Figure 1. Effective orifice area by continuity equation (A) and geometric orifice area by multiplanar computed tomography image (B).
We calculated LV mass using the corrected American Society of Echocardiography method (17). Relative wall thickness was calculated as follows: (2 × posterior wall thickness/LV end-diastolic dimension). LV ejection fraction was measured using Simpson's biplane method (12). The mitral inflow velocities were recorded with pulsed wave Doppler with the sample volume placed at the tip of the mitral valve from the apical four-chamber views. Tissue Doppler imaging was used to measure mitral annular velocities at the septal corner of the mitral annulus. LV filling pressure was estimated by the early diastolic mitral inflow velocity (E)/early diastolic mitral annular velocity (e') ratio (18). LV global longitudinal strain (GLS) was measured with a two-dimensional speckle tracking analysis on apical two-, three-, and four-chamber views using a vendor-independent software package (TomTec Imaging System; 2D Cardiac Performance Analysis), as described earlier (19). |LV GLS| was defined as the absolute value of LV GLS (removing the conventional negative value of GLS data).
Cardiac CT measurements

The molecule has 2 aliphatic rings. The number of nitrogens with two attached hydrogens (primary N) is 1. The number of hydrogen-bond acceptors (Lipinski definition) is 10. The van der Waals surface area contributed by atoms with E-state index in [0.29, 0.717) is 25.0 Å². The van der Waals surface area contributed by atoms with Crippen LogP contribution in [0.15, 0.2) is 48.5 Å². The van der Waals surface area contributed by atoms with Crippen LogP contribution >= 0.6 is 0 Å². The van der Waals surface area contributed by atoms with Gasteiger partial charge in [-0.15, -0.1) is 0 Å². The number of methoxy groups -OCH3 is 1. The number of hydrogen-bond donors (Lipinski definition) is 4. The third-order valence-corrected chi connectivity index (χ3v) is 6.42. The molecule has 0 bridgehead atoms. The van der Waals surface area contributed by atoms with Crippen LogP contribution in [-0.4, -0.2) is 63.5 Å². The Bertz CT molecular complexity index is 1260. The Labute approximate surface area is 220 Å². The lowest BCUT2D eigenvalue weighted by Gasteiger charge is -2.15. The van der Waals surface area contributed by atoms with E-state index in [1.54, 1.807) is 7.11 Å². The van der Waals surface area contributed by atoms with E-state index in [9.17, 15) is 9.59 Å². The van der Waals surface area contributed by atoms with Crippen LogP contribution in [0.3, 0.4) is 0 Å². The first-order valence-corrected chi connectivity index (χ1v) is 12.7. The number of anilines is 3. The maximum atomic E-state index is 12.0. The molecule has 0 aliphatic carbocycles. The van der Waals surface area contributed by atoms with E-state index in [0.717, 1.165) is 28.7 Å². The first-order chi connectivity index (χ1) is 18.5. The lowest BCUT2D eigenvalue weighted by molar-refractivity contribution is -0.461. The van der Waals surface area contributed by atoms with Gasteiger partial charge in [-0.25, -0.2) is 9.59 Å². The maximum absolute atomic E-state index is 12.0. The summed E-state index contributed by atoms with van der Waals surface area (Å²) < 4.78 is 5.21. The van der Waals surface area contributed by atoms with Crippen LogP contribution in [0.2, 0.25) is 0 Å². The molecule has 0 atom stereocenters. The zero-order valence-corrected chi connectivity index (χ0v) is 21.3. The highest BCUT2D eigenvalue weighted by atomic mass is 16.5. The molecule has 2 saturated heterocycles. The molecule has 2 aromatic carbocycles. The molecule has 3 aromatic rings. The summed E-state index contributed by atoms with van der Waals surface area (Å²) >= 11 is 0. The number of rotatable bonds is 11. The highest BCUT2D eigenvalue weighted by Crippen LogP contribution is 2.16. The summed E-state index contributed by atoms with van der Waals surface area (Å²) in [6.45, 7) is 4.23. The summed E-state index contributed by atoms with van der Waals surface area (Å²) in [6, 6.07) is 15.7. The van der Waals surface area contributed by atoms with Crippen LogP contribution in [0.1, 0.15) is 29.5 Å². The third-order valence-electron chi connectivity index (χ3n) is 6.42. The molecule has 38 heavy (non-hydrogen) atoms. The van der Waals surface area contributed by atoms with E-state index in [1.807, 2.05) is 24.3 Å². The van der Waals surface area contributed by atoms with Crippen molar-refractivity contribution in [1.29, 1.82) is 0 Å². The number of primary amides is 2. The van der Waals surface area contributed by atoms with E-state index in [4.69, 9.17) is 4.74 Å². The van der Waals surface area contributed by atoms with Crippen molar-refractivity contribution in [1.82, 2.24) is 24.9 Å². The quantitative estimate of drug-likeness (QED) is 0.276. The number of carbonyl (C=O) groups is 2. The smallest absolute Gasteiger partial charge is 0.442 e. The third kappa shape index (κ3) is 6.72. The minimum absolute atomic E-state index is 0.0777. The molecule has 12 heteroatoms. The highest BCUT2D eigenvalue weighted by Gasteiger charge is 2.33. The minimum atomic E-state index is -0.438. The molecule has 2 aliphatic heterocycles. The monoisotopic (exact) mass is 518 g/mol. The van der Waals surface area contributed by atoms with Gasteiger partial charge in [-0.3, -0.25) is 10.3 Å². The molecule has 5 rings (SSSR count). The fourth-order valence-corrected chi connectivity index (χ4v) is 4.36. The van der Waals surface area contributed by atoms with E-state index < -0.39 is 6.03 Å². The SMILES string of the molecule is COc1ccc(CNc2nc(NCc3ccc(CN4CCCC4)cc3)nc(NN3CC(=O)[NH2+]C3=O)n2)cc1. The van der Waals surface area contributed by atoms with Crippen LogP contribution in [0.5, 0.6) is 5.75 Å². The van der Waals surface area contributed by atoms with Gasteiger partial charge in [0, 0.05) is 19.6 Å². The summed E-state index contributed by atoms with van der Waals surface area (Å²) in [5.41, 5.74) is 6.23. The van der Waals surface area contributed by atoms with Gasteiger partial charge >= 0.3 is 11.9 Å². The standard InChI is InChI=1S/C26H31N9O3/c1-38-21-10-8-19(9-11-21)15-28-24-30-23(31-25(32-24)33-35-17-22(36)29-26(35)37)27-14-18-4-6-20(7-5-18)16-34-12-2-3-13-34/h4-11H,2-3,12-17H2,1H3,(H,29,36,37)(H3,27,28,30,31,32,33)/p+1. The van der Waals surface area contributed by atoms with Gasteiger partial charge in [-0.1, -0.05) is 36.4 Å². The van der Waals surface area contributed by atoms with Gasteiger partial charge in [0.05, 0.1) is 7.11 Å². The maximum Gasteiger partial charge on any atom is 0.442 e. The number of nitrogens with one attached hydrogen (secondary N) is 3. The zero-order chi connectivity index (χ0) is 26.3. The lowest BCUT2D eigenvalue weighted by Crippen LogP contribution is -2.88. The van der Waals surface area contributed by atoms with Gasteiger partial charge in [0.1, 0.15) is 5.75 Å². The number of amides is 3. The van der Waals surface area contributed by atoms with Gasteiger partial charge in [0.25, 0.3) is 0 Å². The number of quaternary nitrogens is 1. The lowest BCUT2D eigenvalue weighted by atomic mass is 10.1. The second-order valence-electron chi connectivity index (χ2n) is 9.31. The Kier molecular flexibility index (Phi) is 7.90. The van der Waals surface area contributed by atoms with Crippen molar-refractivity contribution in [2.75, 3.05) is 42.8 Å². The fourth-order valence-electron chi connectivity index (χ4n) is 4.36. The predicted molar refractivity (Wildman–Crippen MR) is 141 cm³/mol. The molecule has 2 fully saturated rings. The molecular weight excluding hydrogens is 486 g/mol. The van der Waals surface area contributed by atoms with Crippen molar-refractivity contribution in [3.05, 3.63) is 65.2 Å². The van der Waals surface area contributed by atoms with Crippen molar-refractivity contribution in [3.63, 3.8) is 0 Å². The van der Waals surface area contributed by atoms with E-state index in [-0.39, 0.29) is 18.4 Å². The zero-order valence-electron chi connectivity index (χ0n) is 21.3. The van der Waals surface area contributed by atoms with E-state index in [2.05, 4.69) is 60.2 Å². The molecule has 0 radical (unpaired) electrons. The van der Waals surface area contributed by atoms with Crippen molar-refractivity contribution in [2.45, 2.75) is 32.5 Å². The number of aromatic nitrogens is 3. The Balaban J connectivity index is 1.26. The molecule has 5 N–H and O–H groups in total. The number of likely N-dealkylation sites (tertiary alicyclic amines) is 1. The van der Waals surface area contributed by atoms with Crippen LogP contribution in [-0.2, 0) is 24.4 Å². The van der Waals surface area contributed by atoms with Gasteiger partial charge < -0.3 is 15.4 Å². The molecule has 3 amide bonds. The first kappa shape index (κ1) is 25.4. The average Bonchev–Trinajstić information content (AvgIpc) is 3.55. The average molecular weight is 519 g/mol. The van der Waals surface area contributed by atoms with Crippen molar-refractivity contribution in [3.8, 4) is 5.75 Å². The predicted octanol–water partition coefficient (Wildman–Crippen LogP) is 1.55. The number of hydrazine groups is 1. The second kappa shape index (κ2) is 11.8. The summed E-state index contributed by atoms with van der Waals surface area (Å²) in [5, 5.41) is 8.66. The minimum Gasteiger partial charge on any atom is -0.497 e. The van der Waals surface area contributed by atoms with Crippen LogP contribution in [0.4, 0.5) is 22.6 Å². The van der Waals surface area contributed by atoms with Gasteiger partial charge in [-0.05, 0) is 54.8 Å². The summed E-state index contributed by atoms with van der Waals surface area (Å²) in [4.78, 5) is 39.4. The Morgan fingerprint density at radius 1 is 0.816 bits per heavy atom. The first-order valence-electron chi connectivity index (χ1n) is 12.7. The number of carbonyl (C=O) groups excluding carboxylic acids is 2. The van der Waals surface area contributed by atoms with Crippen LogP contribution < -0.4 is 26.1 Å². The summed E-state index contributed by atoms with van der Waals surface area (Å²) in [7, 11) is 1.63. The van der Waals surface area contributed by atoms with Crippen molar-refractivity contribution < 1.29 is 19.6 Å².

All CT scans were performed with a dual-source CT scanner (SOMATOM Definition Flash; Siemens Healthcare, Forchheim, Germany). Before CT angiography, a non-enhanced prospective ECG-gated scan was performed to measure aortic valve calcium score with standardized calcium scan parameters (slice collimation of 0.6 mm, slice width of 3.0 mm, tube voltage of 120 kV, and a tube current of 50 mAs). CT angiography was performed in retrospective ECG-gated data acquisition mode using the triple-phase injection method (70 ml of iopamidol followed by 30 ml of 30% blended iopamidol with saline and 20 ml of saline at 5 ml/s). Images were generated using iterative reconstruction (sinogram-affirmed iterative reconstruction). Image reconstruction was performed with a medium kernel (I36f), and the reconstruction slice thickness was 0.75 mm with 0.5–mm increments. For all patients, 10 transverse data sets were reconstructed every 10% of the cardiac cycle. Image analysis was performed using 3D software (Aquarius iNtuition, Ver. 4.4.11, TeraRecon, San Mateo, CA, USA). For planimetry, the image volume was rotated into a plane perpendicular to the LVOT and aortic root (20). LVOT imaging involved the orientation of a cross-sectional plane of the LVOT using three orthogonal planes from multiplanar reconstruction at or immediately under the lowest implantation base of the aortic cusp, and two orthogonal diameters (minimal and maximal) were measured (4). GOACT was defined as the CT planimetry-derived AV area. Planimetry of the AV area was performed at the level of the aortic leaflet tips in the mid-systolic phase, which provided the best visualization of the open aortic valve, usually at 20–30% of the R-R interval, regardless of BAV types (Figure 1, Supplementary Figure 1). Planimetry of the LVOT was performed immediately below the AV in the same phase used for the measurement of the AV area. The angle between the LVOT-AV and aorta (°) was measured during the mid-systolic phase. The AV calcium score was measured using commercial software (Aquarius iNtuition, Ver. 4.4.11, TeraRecon, San Mateo, CA, USA). Observers segmented the AV calcium score by carefully including the region of interest in the AV leaflet and annulus and excluding calcium in the adjacent sinus of Valsalva, left ventricular outflow tract, or mitral annulus, and image noise or beam hardening artifact was excluded. From the segmented ROI, the AVC volume was measured, and an AVC score was calculated using the Agatston method (21, 22). All CT analyses were independently performed by two radiologists blinded to clinical information, echocardiographic results, and CT analysis results of the other reader. Intraclass correlation coefficients (ICCs) were calculated to assess the inter- and intra-observer variability of the GOACT. A total of 20 samples were assessed by the same observer on different occasions in random order and were also assessed by another observer.